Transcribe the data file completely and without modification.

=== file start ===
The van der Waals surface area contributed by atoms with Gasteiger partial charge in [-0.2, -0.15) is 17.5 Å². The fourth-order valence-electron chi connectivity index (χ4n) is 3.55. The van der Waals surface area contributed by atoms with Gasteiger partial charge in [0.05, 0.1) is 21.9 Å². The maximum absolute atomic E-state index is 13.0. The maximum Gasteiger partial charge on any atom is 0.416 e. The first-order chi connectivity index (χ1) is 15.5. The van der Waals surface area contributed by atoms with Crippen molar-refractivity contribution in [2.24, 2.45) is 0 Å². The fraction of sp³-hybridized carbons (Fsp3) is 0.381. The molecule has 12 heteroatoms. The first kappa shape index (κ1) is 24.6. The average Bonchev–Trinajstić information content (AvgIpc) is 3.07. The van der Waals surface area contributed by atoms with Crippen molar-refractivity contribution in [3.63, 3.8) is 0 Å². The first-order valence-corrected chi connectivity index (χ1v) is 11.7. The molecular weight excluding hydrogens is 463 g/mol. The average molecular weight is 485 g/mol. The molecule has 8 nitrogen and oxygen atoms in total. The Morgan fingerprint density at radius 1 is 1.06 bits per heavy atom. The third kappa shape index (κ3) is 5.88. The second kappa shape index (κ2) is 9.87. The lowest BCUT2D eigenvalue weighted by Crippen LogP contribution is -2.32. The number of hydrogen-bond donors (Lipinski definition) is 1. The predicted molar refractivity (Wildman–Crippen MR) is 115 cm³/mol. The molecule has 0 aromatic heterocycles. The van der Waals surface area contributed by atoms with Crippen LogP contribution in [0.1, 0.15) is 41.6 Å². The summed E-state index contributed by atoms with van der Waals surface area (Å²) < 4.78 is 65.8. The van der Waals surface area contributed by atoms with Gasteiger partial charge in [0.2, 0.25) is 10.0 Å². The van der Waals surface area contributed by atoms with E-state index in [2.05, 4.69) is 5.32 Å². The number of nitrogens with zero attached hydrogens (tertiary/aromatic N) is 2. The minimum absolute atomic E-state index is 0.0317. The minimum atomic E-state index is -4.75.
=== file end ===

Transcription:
The van der Waals surface area contributed by atoms with Gasteiger partial charge in [-0.2, -0.15) is 17.5 Å². The fourth-order valence-electron chi connectivity index (χ4n) is 3.55. The van der Waals surface area contributed by atoms with Gasteiger partial charge in [0.05, 0.1) is 21.9 Å². The maximum absolute atomic E-state index is 13.0. The maximum Gasteiger partial charge on any atom is 0.416 e. The first-order chi connectivity index (χ1) is 15.5. The van der Waals surface area contributed by atoms with Crippen molar-refractivity contribution in [2.24, 2.45) is 0 Å². The fraction of sp³-hybridized carbons (Fsp3) is 0.381. The molecule has 12 heteroatoms. The first kappa shape index (κ1) is 24.6. The average Bonchev–Trinajstić information content (AvgIpc) is 3.07. The van der Waals surface area contributed by atoms with Crippen molar-refractivity contribution in [3.63, 3.8) is 0 Å². The first-order valence-corrected chi connectivity index (χ1v) is 11.7. The molecular weight excluding hydrogens is 463 g/mol. The average molecular weight is 485 g/mol. The molecule has 8 nitrogen and oxygen atoms in total. The Morgan fingerprint density at radius 1 is 1.06 bits per heavy atom. The third kappa shape index (κ3) is 5.88. The second kappa shape index (κ2) is 9.87. The lowest BCUT2D eigenvalue weighted by Crippen LogP contribution is -2.32. The number of hydrogen-bond donors (Lipinski definition) is 1. The predicted molar refractivity (Wildman–Crippen MR) is 115 cm³/mol. The molecule has 0 aromatic heterocycles. The van der Waals surface area contributed by atoms with Crippen LogP contribution in [0.1, 0.15) is 41.6 Å². The summed E-state index contributed by atoms with van der Waals surface area (Å²) < 4.78 is 65.8. The van der Waals surface area contributed by atoms with Gasteiger partial charge in [0.2, 0.25) is 10.0 Å². The van der Waals surface area contributed by atoms with E-state index in [2.05, 4.69) is 5.32 Å². The number of nitrogens with zero attached hydrogens (tertiary/aromatic N) is 2. The minimum absolute atomic E-state index is 0.0317. The minimum atomic E-state index is -4.75.